What Trump Can Do About Pakistan

Blasted by U.S. President Donald Trump for undermining the U.S. war against the Taliban in Afghanistan, Pakistan has reacted as defiantly as one would expect. The U.S. should resist the impulse to respond in kind.

In a speech last month, Trump bluntly accused Pakistan of playing both sides in the war, accepting billions in U.S. aid while providing safe haven to Afghan insurgents. Pakistani officials were quick to protest that their nation has made great sacrifices in its own battles against terrorism, and to declare that they wanted from the U.S. only respect, not cash, for their efforts. They also made clear that they had other friends, hastily sending the Pakistani foreign minister off to Beijing and Moscow.

None of this should dissuade the Trump administration from demanding that Pakistan do more. Pakistan’s efforts at home have been focused only on terrorists who target the Pakistani state. Its military continues to allow free rein to militants fighting Indian forces in Kashmir and, more to the point, offers sanctuary to leaders from the Afghan Taliban and their allies in the Haqqani Network, who are responsible for the deaths of thousands of U.S. troops.

At the same time, Pakistani officials know as well as anyone that Trump’s options — like those of his predecessors, and despite his rhetoric — are limited. The question is how to deploy them for maximum effect.

The administration has wisely begun by simply conditioning aid on Pakistani progress disrupting terror networks within the country. Combined with an overall reduction in funding, this might at least improve the return on U.S. investment in the relationship. Better to take this incremental approach rather than immediately declare Pakistan a state sponsor of terrorism, which some members of Congress have proposed.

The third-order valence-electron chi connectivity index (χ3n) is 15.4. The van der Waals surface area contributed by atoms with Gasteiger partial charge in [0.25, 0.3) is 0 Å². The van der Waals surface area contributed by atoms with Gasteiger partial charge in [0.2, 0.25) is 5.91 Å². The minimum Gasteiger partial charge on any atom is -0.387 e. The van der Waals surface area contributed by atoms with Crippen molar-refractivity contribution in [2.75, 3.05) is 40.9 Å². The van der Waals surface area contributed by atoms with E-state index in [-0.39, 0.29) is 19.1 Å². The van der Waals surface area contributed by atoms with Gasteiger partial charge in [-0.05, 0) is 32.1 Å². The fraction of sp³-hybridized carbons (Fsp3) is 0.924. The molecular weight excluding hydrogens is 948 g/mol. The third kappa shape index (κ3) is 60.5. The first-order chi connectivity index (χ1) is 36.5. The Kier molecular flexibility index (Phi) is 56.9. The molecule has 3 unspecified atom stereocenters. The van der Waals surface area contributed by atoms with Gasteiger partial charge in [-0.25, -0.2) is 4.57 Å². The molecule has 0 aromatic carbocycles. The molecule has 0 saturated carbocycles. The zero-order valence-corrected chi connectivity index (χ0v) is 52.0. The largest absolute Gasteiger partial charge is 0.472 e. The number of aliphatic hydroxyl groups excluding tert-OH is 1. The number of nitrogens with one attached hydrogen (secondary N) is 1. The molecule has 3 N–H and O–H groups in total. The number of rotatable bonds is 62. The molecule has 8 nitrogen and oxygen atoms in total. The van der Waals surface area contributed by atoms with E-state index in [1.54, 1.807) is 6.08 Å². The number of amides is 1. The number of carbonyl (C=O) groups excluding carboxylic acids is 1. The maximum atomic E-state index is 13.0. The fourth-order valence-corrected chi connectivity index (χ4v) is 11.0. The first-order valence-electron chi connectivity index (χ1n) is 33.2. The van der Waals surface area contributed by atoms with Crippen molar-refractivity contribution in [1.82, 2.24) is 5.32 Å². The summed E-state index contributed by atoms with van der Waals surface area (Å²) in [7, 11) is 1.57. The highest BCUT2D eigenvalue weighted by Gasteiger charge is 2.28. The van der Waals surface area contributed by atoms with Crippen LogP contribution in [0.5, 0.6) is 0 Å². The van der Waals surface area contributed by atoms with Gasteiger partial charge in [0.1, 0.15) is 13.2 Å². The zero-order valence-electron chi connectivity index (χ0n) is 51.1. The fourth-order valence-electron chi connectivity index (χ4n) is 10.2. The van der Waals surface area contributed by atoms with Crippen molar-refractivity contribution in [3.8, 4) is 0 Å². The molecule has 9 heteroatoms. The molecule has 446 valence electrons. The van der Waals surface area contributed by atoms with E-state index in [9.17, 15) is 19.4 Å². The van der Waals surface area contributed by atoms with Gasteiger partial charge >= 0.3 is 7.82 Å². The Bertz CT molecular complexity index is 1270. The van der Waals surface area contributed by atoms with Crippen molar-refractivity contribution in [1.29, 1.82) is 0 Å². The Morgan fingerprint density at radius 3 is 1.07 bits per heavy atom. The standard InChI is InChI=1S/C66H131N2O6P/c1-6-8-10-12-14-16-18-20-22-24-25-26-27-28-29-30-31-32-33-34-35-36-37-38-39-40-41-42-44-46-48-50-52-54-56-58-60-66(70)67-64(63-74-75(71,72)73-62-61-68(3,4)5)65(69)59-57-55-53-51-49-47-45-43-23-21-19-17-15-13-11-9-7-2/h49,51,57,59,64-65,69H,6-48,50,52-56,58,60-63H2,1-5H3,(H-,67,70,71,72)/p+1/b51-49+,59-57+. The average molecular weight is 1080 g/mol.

The U.S. should not be averse to applying pressure more narrowly as well: Levying U.S. and European Union sanctions on key Pakistani military and intelligence officials, for example, would not only make life harder for specific commanders — many of whom have children studying in the West — but embarrass the military as an institution. (Targeting military-linked companies is harder since most are focused domestically.)

The U.S. should also offer Pakistan a few incentives — especially if the administration is to have any hope of enlisting the help of China, Pakistan’s main patron. For several reasons, including the threat to its own credibility, China can’t afford to abandon its troublesome proxy. But neither do the two nations’ interests entirely align, as even some Pakistani officials are beginning to acknowledge; a Taliban takeover in Afghanistan would threaten China’s Belt-and-Road investments and fuel Islamic extremism in the troubled western province of Xinjiang. Credibly assuring that Pakistan’s security concerns will be addressed in any peace deal might encourage leaders in both Islamabad and Beijing to be more helpful.

The U.S. should, of course, continue to reserve the right to take more kinetic action within Pakistan itself, as former President Barack Obama did with the assassination of Osama bin Laden. This kind of intervention carries risks for the U.S., obviously. Yet Pakistan’s failure to act carries even greater risk — to its economy, its reputation and, not least, the security and stability of the wider world.


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